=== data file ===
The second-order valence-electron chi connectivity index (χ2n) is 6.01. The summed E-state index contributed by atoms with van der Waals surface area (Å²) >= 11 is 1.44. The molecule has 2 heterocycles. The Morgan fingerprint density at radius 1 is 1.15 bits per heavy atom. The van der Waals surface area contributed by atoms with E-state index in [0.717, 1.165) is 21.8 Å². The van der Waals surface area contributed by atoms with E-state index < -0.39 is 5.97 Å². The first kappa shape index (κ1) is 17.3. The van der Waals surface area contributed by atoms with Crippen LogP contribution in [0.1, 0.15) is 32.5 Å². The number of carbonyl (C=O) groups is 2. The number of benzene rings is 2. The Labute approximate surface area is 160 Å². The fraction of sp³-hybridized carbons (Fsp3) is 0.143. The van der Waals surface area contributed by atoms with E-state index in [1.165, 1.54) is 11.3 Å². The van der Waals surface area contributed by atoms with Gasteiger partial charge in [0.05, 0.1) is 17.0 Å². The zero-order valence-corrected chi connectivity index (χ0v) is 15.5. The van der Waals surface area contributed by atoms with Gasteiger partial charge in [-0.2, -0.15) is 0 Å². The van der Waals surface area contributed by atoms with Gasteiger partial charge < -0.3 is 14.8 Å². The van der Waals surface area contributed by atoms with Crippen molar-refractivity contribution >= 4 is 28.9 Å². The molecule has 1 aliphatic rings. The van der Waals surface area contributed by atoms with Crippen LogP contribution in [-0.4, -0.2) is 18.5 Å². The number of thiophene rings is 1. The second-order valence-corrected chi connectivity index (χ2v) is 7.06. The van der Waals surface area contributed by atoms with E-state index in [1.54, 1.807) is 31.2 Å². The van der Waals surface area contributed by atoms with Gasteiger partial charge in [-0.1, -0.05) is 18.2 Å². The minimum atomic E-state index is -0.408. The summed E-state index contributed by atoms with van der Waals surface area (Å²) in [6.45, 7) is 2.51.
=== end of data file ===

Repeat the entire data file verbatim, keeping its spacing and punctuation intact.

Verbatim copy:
The second-order valence-electron chi connectivity index (χ2n) is 6.01. The summed E-state index contributed by atoms with van der Waals surface area (Å²) >= 11 is 1.44. The molecule has 2 heterocycles. The Morgan fingerprint density at radius 1 is 1.15 bits per heavy atom. The van der Waals surface area contributed by atoms with E-state index in [0.717, 1.165) is 21.8 Å². The van der Waals surface area contributed by atoms with E-state index < -0.39 is 5.97 Å². The first kappa shape index (κ1) is 17.3. The van der Waals surface area contributed by atoms with Crippen LogP contribution in [0.1, 0.15) is 32.5 Å². The number of carbonyl (C=O) groups is 2. The number of benzene rings is 2. The Labute approximate surface area is 160 Å². The fraction of sp³-hybridized carbons (Fsp3) is 0.143. The van der Waals surface area contributed by atoms with E-state index in [1.165, 1.54) is 11.3 Å². The van der Waals surface area contributed by atoms with Gasteiger partial charge in [0.05, 0.1) is 17.0 Å². The zero-order valence-corrected chi connectivity index (χ0v) is 15.5. The van der Waals surface area contributed by atoms with Gasteiger partial charge in [-0.2, -0.15) is 0 Å². The van der Waals surface area contributed by atoms with Gasteiger partial charge < -0.3 is 14.8 Å². The van der Waals surface area contributed by atoms with Crippen molar-refractivity contribution >= 4 is 28.9 Å². The molecule has 1 aliphatic rings. The van der Waals surface area contributed by atoms with Crippen LogP contribution in [-0.4, -0.2) is 18.5 Å². The number of thiophene rings is 1. The second-order valence-corrected chi connectivity index (χ2v) is 7.06. The van der Waals surface area contributed by atoms with E-state index in [1.54, 1.807) is 31.2 Å². The van der Waals surface area contributed by atoms with Gasteiger partial charge in [-0.1, -0.05) is 18.2 Å². The minimum atomic E-state index is -0.408. The summed E-state index contributed by atoms with van der Waals surface area (Å²) in [6.45, 7) is 2.51.